Pesky started his managerial career in 1955 with the Denver Bears of the AAA American Association. This team was affiliated with the New York Yankees. From 1956-60, he managed in the Detroit farm system, then jumped to the AAA Seattle Rainers as manager in 1961, the affiliate of the Boston Red Sox. After 1962, Pesky was appointed manager of the Red Sox. Even though Pesky was welcomed as a manager, this was during the “country club” era of the Red Sox. In addition, general manager Pinky Higgins was not a fan of Pesky and constantly tried to undermine him. Even though the Red Sox acquired Dick “Dr. Strangeglove” Stuart during this period, Stuart constantly defied Pesky’s authority and caused the 1963 club to finish in seventh place with a record of 76-85. In 1963, the Red Sox went 70-90 before Pesky was replaced for the final two games.
Pesky left and joined the Pittsburgh Pirates’ organization, serving as first-base coach for Harry Walker – the same Harry Walker that drove in Enos Slaughter in “The Mad Dash Home” where Pesky was accused of holding the ball. In 1968, he managed the Pirates’ AAA affiliate.
In 1969, he returned to the Red Sox as color commentator along Ken Coleman and Ned Martin. He continued in an announcing capacity until 1975, when he worked first-base duties as a coach under manager Darrell Johnson. He remained in that role under Johnson and Don Zimmer until 1980, when he then moved to a bench role under Zimmer. With five games left in the season in 1980, Zimmer was fired and Pesky managed the string out.
Ralph Houk took over as manager in 1981, and Pesky remained bench coach and became very close with Jim Rice. In 1983, he missed the entire year due to a severe food allergy and returned to service in 1984, his final season as a fulltime coach. In 1991, he served for over two months as the manager for the AAA Pawtucket Red Sox. Throughout this time, he served as an assistant to the general manager and a player development consultant, and often suited up for games. He was prevented by doing so twice, once by GM Dan Duquette and once by the Baltimore Orioles until last year, when he was banned permanently.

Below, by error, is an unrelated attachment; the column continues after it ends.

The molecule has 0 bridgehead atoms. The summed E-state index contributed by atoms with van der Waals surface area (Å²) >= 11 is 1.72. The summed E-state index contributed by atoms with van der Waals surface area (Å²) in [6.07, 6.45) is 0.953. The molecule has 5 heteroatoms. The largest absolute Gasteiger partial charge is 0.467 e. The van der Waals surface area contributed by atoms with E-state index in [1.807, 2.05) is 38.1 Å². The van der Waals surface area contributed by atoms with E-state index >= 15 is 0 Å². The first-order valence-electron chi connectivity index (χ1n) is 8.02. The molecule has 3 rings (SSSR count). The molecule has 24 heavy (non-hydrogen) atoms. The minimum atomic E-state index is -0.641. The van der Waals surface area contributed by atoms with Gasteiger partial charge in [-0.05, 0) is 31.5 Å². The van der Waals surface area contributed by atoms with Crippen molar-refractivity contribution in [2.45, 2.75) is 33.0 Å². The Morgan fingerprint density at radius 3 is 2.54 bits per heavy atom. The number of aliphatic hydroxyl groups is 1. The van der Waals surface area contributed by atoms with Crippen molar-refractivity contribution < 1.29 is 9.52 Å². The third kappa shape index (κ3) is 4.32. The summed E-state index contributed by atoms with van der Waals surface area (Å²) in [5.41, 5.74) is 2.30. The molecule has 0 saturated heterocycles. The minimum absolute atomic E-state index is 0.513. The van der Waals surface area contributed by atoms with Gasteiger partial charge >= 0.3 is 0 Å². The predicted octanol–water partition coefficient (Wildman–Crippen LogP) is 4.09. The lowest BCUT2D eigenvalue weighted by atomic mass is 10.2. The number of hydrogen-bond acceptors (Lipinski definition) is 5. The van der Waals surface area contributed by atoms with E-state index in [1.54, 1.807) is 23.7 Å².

THE PESKY OF TODAY
Pesky is a beloved member of Red Sox Nation who still has a large following and routinely gets standing ovations every time he shows his face in Fenway Park. On his 87th birthday two years ago, the famed “Pesky’s Pole,” dubbed as such by announcer Mel Parnell in 1948 when he wrapped a homer around the pole to win a game, was officially named “Pesky’s Pole.” The joke went that Pesky needed that pole as close as possible because he couldn’t hit the ball out of the park otherwise.
Two of the more enduring images I have of Johnny Pesky is Curt Schilling hugging him in sheer joy after the Red Sox won the World Series in 2004. The next image of Pesky I have is of the ring ceremony the following Opening Day, when he greeted ALCS hero Curt Leskanic with the line “Leskanic, you son of a bitch!” — a line that made it through NESN’s censors as it was live.
Pesky still is a special assistant to the Red Sox and was a daily presence in the dugout until Major League Baseball barred him. That hasn’t deterred him, however, as he still attends many Red Sox games and uses a locker in the clubhouse and is beloved by many Red Sox. Dustin Pedroia, for one. David Ortiz, for two.
For his contributions on and off the field, Johnny Pesky will be forever immortalized with a red number 6 on a white circle side by side with the Boston Red Sox players of lore.
A Homage to Johnny Pesky
A Homage to Johnny Pesky
Johnny Pesky, SS/3B, #6 (1942-present)